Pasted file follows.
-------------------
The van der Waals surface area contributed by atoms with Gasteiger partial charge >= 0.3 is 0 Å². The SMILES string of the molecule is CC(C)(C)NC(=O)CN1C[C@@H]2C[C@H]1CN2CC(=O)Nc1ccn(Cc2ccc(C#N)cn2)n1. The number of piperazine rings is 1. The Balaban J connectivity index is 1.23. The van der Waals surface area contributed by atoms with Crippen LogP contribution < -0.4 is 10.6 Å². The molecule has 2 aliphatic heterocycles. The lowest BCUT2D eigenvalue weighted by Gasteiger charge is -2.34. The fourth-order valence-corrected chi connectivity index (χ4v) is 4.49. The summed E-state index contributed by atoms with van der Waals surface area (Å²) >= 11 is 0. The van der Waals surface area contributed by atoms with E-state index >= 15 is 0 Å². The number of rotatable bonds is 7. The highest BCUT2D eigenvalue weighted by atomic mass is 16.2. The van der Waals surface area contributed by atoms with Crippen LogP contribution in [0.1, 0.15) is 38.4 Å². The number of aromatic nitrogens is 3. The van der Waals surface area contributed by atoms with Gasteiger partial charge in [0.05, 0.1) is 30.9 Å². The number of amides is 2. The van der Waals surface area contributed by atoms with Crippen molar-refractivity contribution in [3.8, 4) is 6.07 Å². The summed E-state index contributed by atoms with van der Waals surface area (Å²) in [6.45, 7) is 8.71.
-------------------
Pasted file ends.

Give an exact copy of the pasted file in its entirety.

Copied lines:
The van der Waals surface area contributed by atoms with Gasteiger partial charge >= 0.3 is 0 Å². The SMILES string of the molecule is CC(C)(C)NC(=O)CN1C[C@@H]2C[C@H]1CN2CC(=O)Nc1ccn(Cc2ccc(C#N)cn2)n1. The number of piperazine rings is 1. The Balaban J connectivity index is 1.23. The van der Waals surface area contributed by atoms with Crippen LogP contribution < -0.4 is 10.6 Å². The molecule has 2 aliphatic heterocycles. The lowest BCUT2D eigenvalue weighted by Gasteiger charge is -2.34. The fourth-order valence-corrected chi connectivity index (χ4v) is 4.49. The summed E-state index contributed by atoms with van der Waals surface area (Å²) >= 11 is 0. The van der Waals surface area contributed by atoms with E-state index >= 15 is 0 Å². The number of rotatable bonds is 7. The highest BCUT2D eigenvalue weighted by atomic mass is 16.2. The van der Waals surface area contributed by atoms with Crippen LogP contribution in [0.1, 0.15) is 38.4 Å². The number of aromatic nitrogens is 3. The van der Waals surface area contributed by atoms with Gasteiger partial charge in [0.05, 0.1) is 30.9 Å². The number of amides is 2. The van der Waals surface area contributed by atoms with Crippen molar-refractivity contribution in [3.8, 4) is 6.07 Å². The summed E-state index contributed by atoms with van der Waals surface area (Å²) in [6.45, 7) is 8.71.